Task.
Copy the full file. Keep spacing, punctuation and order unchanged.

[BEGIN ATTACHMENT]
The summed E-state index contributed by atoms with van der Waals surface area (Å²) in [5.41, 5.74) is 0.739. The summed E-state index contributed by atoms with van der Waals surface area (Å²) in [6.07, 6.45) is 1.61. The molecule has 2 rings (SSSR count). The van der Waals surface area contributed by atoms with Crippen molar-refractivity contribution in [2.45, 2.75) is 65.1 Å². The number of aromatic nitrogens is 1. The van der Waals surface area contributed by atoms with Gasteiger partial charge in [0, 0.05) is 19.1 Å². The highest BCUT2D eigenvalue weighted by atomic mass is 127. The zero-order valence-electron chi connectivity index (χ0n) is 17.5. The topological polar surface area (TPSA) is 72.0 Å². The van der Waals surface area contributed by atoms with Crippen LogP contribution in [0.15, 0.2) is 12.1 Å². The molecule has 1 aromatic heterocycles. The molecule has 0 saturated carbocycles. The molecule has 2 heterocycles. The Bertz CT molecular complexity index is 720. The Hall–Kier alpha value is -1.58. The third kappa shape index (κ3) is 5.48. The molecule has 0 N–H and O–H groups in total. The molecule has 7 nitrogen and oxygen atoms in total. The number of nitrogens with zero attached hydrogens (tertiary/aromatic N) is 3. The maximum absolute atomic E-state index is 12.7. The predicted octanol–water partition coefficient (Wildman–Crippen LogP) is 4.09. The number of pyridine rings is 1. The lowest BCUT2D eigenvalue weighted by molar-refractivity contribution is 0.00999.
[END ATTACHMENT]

The summed E-state index contributed by atoms with van der Waals surface area (Å²) in [5.41, 5.74) is 0.739. The summed E-state index contributed by atoms with van der Waals surface area (Å²) in [6.07, 6.45) is 1.61. The molecule has 2 rings (SSSR count). The van der Waals surface area contributed by atoms with Crippen molar-refractivity contribution in [2.45, 2.75) is 65.1 Å². The number of aromatic nitrogens is 1. The van der Waals surface area contributed by atoms with Gasteiger partial charge in [0, 0.05) is 19.1 Å². The highest BCUT2D eigenvalue weighted by atomic mass is 127. The zero-order valence-electron chi connectivity index (χ0n) is 17.5. The topological polar surface area (TPSA) is 72.0 Å². The van der Waals surface area contributed by atoms with Crippen LogP contribution in [0.15, 0.2) is 12.1 Å². The molecule has 1 aromatic heterocycles. The molecule has 0 saturated carbocycles. The molecule has 2 heterocycles. The Bertz CT molecular complexity index is 720. The Hall–Kier alpha value is -1.58. The third kappa shape index (κ3) is 5.48. The molecule has 0 N–H and O–H groups in total. The molecule has 7 nitrogen and oxygen atoms in total. The number of nitrogens with zero attached hydrogens (tertiary/aromatic N) is 3. The maximum absolute atomic E-state index is 12.7. The predicted octanol–water partition coefficient (Wildman–Crippen LogP) is 4.09. The number of pyridine rings is 1. The lowest BCUT2D eigenvalue weighted by molar-refractivity contribution is 0.00999.